Were the present Nigeria not a stranger to the virtue of justice, other non-shite Muslims would have condemned the clampdown and extrajudicial killings and demanded justice for the dead and the wronged. Were the ruler of this present untenable Nigeria a just person, he would have sanctioned the deranged soldiers who committed that horror and not condemned the group – in the same unjust fashion as the governor of Kaduna State, Nasir el-Rufai.
The same lack of sensitivity to the cause of justice guides the government’s responses to the terror of the Fulani herdsmen. In fact, a government spokesperson has even told us that the herdsmen, who they had initially falsely claimed were foreigners from neighbouring countries, are not terrorists but mere criminal bands! Do not forget also that the quit notice issued by the disoriented Arewa youths some months ago spurned a huge debate but the government developed feet of clay when it was supposed to arrest the separatists. In this case too, we were told they were not arrested in order to avoid unrest. But when Kanu’s IPOB stepped up its improperly organised dissent, not even the Mobile Unit of the Nigeria Police Force but the soldiers of the Nigerian Army invaded the South-East in a poorly choreographed dance. In no time, there was a ruthless pacification and consequently the group was outlawed and declared a terrorist organisation – all before the appropriate organ of government (the judiciary) was approached to consider making the declaration. We see in this government’s response how not to build a Nigeria that all of us belong to regardless of our dissenting views.
Shall we talk about governmental appointments? Those too do not assure a nation for all. Look to Mr. President’s kitchen cabinet. Skewed in favour of his region, of course like many of his predecessors. Look to the service chiefs – not one is from the South-East, as it is heavily northernised. Remember the major money spinner, NNPC; its recent composition with 15 members had 10 from the North, three from the South-West, two from the South-South but none from the South-East! The Department of State Services also had its own story of northernised appointments.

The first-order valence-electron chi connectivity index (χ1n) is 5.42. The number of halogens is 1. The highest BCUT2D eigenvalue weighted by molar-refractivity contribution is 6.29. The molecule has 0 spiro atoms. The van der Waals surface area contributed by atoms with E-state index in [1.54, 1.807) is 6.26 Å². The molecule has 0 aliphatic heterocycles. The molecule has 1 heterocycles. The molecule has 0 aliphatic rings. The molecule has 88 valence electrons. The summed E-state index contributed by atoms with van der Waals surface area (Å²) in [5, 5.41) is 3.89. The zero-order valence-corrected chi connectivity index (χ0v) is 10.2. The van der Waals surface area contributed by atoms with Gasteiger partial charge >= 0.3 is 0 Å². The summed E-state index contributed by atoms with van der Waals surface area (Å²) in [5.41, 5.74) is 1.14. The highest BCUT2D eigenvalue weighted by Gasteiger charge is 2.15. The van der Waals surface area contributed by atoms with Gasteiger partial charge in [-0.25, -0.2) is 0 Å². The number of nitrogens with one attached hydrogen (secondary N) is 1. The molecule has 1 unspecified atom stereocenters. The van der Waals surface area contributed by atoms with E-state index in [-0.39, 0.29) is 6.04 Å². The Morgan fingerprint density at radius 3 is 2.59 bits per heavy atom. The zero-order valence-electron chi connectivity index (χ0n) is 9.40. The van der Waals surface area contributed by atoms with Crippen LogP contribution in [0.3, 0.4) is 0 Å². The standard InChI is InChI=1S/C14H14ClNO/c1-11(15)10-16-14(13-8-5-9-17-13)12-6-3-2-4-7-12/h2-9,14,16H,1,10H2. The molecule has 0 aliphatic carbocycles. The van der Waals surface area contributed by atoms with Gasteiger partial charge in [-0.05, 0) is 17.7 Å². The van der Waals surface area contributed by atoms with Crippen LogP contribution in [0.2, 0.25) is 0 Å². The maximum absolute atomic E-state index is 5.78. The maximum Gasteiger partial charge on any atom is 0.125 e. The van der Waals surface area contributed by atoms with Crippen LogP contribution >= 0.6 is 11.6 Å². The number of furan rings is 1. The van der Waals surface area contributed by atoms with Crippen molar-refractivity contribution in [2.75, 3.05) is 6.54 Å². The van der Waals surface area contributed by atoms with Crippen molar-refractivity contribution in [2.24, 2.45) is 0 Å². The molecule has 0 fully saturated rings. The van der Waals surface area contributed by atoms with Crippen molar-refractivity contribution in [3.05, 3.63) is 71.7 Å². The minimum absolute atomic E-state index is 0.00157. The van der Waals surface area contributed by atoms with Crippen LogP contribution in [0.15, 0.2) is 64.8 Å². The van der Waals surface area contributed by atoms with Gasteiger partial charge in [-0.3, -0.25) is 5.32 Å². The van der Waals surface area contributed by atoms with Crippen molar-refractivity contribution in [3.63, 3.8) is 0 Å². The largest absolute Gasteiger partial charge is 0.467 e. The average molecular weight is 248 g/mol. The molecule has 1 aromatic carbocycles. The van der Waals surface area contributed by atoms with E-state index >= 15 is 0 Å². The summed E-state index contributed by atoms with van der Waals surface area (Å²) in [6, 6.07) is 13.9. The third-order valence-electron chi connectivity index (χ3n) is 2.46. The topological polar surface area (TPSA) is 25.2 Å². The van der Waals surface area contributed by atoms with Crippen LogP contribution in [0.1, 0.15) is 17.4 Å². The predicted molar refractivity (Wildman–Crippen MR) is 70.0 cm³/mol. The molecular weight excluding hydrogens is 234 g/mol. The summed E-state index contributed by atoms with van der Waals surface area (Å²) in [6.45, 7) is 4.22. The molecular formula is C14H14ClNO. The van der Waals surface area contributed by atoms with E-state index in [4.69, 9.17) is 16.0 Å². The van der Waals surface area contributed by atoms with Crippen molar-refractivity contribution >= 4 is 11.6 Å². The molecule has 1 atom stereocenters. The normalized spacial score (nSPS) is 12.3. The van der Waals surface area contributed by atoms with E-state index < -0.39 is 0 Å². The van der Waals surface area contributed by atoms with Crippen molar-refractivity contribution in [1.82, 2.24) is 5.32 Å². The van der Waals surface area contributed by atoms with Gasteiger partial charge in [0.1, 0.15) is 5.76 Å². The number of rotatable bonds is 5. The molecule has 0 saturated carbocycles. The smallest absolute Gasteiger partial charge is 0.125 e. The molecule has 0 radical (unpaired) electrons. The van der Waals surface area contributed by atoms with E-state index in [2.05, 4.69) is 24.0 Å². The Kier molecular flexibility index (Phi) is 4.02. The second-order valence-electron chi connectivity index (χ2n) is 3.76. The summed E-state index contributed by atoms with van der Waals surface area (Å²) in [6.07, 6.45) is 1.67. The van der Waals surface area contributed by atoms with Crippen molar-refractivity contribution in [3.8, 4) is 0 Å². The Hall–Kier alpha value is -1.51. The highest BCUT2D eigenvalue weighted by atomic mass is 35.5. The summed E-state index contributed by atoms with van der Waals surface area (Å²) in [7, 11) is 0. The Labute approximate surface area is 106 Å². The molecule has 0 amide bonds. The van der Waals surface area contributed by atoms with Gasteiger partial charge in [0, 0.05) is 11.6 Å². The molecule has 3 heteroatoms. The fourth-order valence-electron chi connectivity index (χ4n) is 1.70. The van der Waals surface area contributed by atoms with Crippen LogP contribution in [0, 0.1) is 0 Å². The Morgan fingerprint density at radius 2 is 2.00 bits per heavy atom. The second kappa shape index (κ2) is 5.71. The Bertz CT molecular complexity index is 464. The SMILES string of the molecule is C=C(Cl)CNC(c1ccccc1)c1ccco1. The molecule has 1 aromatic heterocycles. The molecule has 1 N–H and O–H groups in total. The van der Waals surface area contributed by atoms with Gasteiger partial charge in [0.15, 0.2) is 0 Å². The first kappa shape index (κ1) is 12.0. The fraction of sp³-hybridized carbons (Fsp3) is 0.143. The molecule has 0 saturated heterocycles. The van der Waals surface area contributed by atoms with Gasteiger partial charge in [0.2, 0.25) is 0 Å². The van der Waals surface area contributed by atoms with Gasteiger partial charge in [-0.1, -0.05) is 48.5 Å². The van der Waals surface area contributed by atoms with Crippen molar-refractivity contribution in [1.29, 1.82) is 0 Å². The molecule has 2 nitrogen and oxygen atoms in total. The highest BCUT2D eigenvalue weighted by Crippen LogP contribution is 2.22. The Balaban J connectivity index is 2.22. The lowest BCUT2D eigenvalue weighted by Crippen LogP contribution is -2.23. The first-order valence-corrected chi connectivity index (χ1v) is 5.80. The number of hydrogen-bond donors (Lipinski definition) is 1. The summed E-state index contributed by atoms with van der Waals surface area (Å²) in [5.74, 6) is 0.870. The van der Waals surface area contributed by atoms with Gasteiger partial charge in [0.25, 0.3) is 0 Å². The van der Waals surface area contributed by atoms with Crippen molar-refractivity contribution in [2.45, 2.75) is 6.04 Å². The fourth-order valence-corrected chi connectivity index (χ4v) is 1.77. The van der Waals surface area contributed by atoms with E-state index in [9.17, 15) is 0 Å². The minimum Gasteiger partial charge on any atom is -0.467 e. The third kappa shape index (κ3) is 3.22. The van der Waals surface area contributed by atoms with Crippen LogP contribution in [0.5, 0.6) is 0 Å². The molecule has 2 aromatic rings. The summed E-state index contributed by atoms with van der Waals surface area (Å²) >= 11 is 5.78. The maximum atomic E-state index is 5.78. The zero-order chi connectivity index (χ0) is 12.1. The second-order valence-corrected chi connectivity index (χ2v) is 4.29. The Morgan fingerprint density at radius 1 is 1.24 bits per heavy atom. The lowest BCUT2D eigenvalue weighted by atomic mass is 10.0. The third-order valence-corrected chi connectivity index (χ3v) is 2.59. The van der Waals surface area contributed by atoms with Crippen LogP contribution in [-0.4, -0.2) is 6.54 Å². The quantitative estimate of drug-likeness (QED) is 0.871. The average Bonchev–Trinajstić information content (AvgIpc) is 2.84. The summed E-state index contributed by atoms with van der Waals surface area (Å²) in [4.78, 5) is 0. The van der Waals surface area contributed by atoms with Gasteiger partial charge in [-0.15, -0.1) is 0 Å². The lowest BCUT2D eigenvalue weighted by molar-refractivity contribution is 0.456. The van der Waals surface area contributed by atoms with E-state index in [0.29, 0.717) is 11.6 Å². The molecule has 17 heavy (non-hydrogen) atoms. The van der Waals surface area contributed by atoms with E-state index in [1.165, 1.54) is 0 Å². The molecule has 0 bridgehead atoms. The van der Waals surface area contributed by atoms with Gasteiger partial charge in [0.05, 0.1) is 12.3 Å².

The truth is that if the leader of a country demonstrates a sense of justice and fairness, which is more required in a multi-ethnic, multi-religious universe like Nigeria’s, his subordinates will not be emboldened to act otherwise.
What this teaches us more and more is that Nigeria of the present needs a leader who is democratic, broadminded, positively sensitive to the diversity of the country, intelligent, creative, empathic, informed, and just. S/he must not see divergent views and dissent as threats and treason. S/he must be willing to satisfy, to the full possible extents permitted by the constitution, the various yearnings of the different groups that make up the country. For there to emerge a ‘new Nigeria’ where we can all confidently say we belong, the republican ethos of tolerance and debate must be consistently favoured. There must be conversations on issues around coexistence and governance and the leaders must never insist to have those conversations in their own ways and according to their own selfish worldviews.
Nigerian rulers must understand that force alone, in and of itself, cannot build a nation. Let force be unleashed as many times as it is possible and let agitations for a better organised Nigeria be quashed with every possible ruthlessness and brutality that can be commanded. The unchanging truth is that without justice such cocktail of repressive actions will be the requisite recipe for continual violence, instability, and agitations. The standing categorical conclusion of our maker, as recorded in Proverbs 14:34, is that “Righteousness exalts a nation, but sin is a reproach to any people”.
If we do not remember anything else, let us not forget that justice is critical to the realisation of a new Nigeria where we all can proudly say we belong. Let us remember that no nation is considered liveable without meaningful continual reorganisation. Let us remember that we need to prayerfully commit ourselves to taking the relevant actions that can aid us in transforming the prospect of a ‘new Nigeria’ into lasting reality.
In closing, let me summarise the thesis of my address in the pertinent words of Richard Bourne in his referred book:
The existential question for Nigeria may never entirely disappear while ethnicities remain dissatisfied with their position in the federation, while disparities in education and wealth remain sharp and while religion is a tool for anger rather than harmony. […] But given its manifold riches, in human and physical resources, Nigeria’s second century could surprise the world and Nigerians themselves, with a success story (p.216).
Ademola Adesola writes from Ibadan, Oyo State.
The piece is an extract from a keynote address delivered at the lecture organised by the Association for Good Government and Governance in Nigeria, Ibadan, to commemorate Nigeria’s 57th Independence Anniversary.